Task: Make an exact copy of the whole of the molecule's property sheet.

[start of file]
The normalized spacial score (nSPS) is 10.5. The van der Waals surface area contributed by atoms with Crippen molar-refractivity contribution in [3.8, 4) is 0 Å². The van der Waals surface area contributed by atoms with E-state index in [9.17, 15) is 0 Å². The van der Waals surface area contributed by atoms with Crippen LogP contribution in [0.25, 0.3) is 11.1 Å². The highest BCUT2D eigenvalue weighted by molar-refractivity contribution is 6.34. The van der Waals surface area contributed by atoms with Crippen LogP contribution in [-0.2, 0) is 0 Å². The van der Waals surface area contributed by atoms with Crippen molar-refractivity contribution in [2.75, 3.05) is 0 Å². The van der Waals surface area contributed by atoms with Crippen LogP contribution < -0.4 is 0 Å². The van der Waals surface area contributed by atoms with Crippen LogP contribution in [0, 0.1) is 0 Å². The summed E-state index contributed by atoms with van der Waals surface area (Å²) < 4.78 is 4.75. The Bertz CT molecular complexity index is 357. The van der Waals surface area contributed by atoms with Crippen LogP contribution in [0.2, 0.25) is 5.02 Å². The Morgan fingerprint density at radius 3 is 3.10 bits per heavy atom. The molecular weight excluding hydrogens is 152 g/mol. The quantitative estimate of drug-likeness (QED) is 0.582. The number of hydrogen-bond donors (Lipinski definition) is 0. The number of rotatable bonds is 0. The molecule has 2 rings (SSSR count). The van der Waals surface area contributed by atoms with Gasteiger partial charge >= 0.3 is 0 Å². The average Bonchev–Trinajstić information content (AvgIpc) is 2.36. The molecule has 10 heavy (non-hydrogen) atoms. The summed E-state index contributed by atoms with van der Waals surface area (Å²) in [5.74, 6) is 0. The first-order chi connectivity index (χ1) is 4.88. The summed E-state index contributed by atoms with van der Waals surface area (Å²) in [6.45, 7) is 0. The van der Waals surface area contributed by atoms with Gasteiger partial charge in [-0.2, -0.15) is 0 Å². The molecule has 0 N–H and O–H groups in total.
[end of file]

The normalized spacial score (nSPS) is 10.5. The van der Waals surface area contributed by atoms with Crippen molar-refractivity contribution in [3.8, 4) is 0 Å². The van der Waals surface area contributed by atoms with E-state index in [9.17, 15) is 0 Å². The van der Waals surface area contributed by atoms with Crippen LogP contribution in [0.25, 0.3) is 11.1 Å². The highest BCUT2D eigenvalue weighted by molar-refractivity contribution is 6.34. The van der Waals surface area contributed by atoms with Crippen LogP contribution in [-0.2, 0) is 0 Å². The van der Waals surface area contributed by atoms with Crippen molar-refractivity contribution in [2.75, 3.05) is 0 Å². The van der Waals surface area contributed by atoms with Crippen LogP contribution < -0.4 is 0 Å². The van der Waals surface area contributed by atoms with Crippen LogP contribution in [0, 0.1) is 0 Å². The summed E-state index contributed by atoms with van der Waals surface area (Å²) < 4.78 is 4.75. The Bertz CT molecular complexity index is 357. The van der Waals surface area contributed by atoms with Crippen LogP contribution in [0.2, 0.25) is 5.02 Å². The Morgan fingerprint density at radius 3 is 3.10 bits per heavy atom. The molecular weight excluding hydrogens is 152 g/mol. The quantitative estimate of drug-likeness (QED) is 0.582. The number of hydrogen-bond donors (Lipinski definition) is 0. The number of rotatable bonds is 0. The molecule has 2 rings (SSSR count). The van der Waals surface area contributed by atoms with Gasteiger partial charge >= 0.3 is 0 Å². The average Bonchev–Trinajstić information content (AvgIpc) is 2.36. The molecule has 10 heavy (non-hydrogen) atoms. The summed E-state index contributed by atoms with van der Waals surface area (Å²) in [5.74, 6) is 0. The first-order chi connectivity index (χ1) is 4.88. The summed E-state index contributed by atoms with van der Waals surface area (Å²) in [6.45, 7) is 0. The van der Waals surface area contributed by atoms with Gasteiger partial charge in [-0.2, -0.15) is 0 Å². The molecule has 0 N–H and O–H groups in total.